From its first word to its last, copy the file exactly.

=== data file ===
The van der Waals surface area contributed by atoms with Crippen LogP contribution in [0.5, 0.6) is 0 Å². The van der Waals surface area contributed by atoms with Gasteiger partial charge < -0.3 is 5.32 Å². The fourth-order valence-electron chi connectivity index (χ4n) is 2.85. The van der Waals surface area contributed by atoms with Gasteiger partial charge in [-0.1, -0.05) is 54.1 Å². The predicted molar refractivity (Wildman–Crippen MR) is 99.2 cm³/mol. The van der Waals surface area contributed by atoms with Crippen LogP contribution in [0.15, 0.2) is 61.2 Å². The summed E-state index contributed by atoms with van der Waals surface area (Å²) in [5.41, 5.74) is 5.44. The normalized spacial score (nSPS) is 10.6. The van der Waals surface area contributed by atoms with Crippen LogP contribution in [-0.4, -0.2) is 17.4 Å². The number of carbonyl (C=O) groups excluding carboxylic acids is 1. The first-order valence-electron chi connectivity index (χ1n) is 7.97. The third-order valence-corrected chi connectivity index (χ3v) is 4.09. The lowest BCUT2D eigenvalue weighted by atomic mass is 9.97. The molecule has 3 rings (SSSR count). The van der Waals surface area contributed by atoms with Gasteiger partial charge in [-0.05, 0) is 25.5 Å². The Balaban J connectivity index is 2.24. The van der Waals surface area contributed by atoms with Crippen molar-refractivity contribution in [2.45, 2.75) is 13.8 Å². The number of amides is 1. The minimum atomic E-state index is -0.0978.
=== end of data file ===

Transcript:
The van der Waals surface area contributed by atoms with Crippen LogP contribution in [0.5, 0.6) is 0 Å². The van der Waals surface area contributed by atoms with Gasteiger partial charge < -0.3 is 5.32 Å². The fourth-order valence-electron chi connectivity index (χ4n) is 2.85. The van der Waals surface area contributed by atoms with Gasteiger partial charge in [-0.1, -0.05) is 54.1 Å². The predicted molar refractivity (Wildman–Crippen MR) is 99.2 cm³/mol. The van der Waals surface area contributed by atoms with Crippen LogP contribution in [0.15, 0.2) is 61.2 Å². The summed E-state index contributed by atoms with van der Waals surface area (Å²) in [5.41, 5.74) is 5.44. The normalized spacial score (nSPS) is 10.6. The van der Waals surface area contributed by atoms with Crippen LogP contribution in [-0.4, -0.2) is 17.4 Å². The number of carbonyl (C=O) groups excluding carboxylic acids is 1. The first-order valence-electron chi connectivity index (χ1n) is 7.97. The third-order valence-corrected chi connectivity index (χ3v) is 4.09. The lowest BCUT2D eigenvalue weighted by atomic mass is 9.97. The molecule has 3 rings (SSSR count). The van der Waals surface area contributed by atoms with Gasteiger partial charge in [-0.05, 0) is 25.5 Å². The Balaban J connectivity index is 2.24. The van der Waals surface area contributed by atoms with Crippen molar-refractivity contribution in [2.45, 2.75) is 13.8 Å². The number of amides is 1. The minimum atomic E-state index is -0.0978.